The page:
California is home to some of America’s strongest institutions. Hollywood and up-and-coming technology companies have blossomed in recent decades, but vineyards and wine producers have existed on the west coast for centuries. It’s therefore no surprise that California is known worldwide for top-shelf wine production. Cabernet Sauvignon, Chardonnay, Merlot, and other varieties have been perfected in the hills of Napa Valley and Sonoma Valley. So on this, National Wine Day, pop the cork on your favorite vintage or pour a glass of something new.
California features several famous wine operations, but the door remains open for other, smaller vineyards or wineries. Anyone looking to start a company will likely need investors to catalyze their operations, and retirement accounts can be potent sources of start-up capital. Prospective investors may want to explore alternative investment options, but may not have the money on hand to make a worthwhile investment. Those same investors may have five or six-figure sums available for allocation in their IRAs or 401(k)'s. If you fall under this category and you’ve thought about financing a small vineyard, winery, or any other private company, self-directed retirement investing could be your answer.
Your retirement plan can’t own bottles of wine because, in the eyes of the IRS, they only carry collectible value. However, you may allocate your tax-advantaged retirement dollars toward the business of wine. If a new business owner needs funding for a vineyard or winery, your retirement plan could issue a loan to help fund the business. Self-directed investors enjoy a higher degree of control than passive investment vehicles can provide, all while yielding tax-advantaged income otherwise unavailable to investors who only allocate personal funds. Meanwhile, entrepreneurs can avoid the hassle of applying to banks and fund their fledgling enterprises with relative ease.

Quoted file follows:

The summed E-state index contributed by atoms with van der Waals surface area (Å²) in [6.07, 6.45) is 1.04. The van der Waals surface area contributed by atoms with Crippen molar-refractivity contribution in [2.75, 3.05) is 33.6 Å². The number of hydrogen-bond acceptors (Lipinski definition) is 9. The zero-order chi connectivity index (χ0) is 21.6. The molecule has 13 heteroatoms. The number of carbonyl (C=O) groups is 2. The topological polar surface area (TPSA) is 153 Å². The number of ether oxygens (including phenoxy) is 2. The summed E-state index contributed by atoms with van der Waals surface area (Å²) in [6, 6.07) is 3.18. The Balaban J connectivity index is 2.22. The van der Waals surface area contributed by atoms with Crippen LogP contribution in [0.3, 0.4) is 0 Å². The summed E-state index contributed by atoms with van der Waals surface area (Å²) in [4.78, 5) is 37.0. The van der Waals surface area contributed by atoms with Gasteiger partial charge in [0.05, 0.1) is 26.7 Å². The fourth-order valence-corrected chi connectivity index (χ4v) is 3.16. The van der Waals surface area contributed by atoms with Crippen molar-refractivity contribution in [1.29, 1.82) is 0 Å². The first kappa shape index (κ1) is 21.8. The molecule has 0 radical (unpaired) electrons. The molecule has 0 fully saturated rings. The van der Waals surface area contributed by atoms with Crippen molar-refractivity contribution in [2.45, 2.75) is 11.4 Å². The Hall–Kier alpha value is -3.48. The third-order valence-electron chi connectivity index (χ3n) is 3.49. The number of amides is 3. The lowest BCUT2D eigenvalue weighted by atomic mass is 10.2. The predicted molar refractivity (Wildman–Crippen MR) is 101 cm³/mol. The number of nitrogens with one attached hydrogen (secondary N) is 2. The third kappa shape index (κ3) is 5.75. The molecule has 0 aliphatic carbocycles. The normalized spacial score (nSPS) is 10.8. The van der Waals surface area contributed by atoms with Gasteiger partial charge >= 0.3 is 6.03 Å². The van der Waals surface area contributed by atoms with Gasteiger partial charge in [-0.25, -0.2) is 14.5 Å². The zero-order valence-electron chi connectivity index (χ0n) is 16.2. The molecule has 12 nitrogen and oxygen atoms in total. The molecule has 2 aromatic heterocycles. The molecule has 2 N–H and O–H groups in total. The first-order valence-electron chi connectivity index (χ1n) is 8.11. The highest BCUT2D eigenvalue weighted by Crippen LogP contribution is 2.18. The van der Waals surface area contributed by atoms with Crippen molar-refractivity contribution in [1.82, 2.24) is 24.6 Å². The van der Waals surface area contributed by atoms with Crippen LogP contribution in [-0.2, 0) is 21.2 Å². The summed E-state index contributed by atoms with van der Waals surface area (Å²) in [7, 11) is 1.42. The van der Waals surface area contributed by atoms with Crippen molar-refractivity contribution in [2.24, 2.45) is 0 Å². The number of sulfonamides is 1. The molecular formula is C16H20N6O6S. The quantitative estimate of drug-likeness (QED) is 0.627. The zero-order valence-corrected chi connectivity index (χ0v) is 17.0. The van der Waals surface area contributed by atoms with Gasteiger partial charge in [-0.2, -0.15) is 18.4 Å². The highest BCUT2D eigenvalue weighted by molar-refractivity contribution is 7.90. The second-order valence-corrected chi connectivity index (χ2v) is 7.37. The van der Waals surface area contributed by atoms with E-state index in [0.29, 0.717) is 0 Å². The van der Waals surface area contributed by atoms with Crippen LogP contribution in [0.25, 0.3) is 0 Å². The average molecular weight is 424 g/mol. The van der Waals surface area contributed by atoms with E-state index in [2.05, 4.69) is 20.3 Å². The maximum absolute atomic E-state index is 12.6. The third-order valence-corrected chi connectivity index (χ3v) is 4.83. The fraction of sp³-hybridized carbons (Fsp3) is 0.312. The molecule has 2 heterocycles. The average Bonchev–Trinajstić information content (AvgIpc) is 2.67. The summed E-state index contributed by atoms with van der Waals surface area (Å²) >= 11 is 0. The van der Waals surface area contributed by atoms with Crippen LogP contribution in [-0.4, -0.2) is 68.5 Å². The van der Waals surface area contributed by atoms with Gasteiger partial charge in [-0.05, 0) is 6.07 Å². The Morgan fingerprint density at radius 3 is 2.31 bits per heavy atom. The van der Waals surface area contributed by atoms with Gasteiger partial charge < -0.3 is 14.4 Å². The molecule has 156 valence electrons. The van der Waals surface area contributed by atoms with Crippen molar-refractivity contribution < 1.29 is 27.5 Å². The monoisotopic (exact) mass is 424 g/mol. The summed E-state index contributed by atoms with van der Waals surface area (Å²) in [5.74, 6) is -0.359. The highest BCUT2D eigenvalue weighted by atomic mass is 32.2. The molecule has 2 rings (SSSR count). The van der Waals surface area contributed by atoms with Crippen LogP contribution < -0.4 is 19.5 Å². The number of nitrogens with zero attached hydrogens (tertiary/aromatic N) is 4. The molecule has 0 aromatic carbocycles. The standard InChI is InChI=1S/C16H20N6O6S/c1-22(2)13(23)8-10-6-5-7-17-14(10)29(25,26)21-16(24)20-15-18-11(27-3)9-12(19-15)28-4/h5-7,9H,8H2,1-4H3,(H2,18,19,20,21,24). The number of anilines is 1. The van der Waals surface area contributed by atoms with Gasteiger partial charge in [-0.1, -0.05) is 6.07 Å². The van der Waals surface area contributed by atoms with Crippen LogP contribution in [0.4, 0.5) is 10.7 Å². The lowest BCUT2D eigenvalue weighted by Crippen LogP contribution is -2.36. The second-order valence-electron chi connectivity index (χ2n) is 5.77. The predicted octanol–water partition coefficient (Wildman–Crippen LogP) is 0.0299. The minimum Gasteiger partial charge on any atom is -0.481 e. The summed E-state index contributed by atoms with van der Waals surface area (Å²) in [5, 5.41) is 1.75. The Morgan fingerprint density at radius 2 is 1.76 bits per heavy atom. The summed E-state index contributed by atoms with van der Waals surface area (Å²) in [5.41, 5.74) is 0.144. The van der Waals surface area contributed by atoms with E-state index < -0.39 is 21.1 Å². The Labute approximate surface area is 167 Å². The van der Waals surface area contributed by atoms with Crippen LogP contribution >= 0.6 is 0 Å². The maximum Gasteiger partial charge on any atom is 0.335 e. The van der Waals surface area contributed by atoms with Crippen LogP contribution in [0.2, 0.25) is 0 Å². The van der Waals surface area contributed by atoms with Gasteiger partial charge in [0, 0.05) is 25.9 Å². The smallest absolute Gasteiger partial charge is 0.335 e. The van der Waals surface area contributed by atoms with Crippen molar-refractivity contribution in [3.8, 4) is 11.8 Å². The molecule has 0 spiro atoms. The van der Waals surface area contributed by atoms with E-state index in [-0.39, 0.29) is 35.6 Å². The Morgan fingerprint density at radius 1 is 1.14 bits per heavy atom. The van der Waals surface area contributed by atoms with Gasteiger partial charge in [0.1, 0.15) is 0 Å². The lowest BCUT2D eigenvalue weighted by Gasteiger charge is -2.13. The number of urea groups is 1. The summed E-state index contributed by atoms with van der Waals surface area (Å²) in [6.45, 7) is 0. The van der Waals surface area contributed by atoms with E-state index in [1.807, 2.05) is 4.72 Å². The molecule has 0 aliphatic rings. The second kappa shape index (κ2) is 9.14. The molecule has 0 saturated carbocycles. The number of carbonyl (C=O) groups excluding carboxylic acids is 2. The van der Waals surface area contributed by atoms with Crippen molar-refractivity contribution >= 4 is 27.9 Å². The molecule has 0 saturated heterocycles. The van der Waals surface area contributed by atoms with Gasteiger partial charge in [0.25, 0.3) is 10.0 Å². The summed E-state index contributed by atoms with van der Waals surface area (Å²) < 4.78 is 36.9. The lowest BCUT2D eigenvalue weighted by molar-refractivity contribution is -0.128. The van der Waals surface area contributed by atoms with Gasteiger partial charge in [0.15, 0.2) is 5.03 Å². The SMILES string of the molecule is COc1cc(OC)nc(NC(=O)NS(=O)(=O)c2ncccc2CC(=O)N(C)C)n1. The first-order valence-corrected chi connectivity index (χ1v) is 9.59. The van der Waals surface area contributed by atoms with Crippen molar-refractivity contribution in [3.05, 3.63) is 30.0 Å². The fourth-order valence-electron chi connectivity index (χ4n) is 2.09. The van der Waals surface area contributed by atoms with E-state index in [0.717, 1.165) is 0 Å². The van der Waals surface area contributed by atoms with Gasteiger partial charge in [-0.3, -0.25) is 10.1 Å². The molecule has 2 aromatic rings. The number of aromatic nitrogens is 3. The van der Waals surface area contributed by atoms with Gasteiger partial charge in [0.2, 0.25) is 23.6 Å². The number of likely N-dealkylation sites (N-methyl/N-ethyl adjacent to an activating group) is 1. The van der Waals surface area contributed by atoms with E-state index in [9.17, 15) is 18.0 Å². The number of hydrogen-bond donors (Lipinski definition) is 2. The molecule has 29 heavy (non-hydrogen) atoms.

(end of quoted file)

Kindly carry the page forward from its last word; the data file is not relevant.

As long as a disqualified person doesn’t own more than 50% of the business or hold a key management position, you can approach your plan-held loan in a similar manner to that of a personal transaction. As the plan holder, you’re able to dictate the terms of the loan. Your borrower may request the necessary principal amount, though your due diligence and comfort level will ultimately dictate your course of action. You may also specify the interest rate and payment frequency provided both conditions reflect a genuine business transaction. The interest rate may not be 0%, and you must require at least one payment per year.
Furthermore, you may elect to secure the loan with collateral. Private lenders can mitigate risks and borrowers can reduce their interest payments by leveraging real estate, trust funds, or other personal assets as repayment measures if the loan can’t be fulfilled. A secured promissory note protects investors by reducing the likelihood of a total loss. On the other hand, if you know and trust your borrower, you can reduce your workload by establishing an unsecured promissory note without additional terms regarding collateral.
In either case, an original copy of your loan will be safely stored in the New Direction IRA vault until we receive additional direction from you. To learn more about investing in private businesses via promissory notes, please don’t hesitate to contact our office.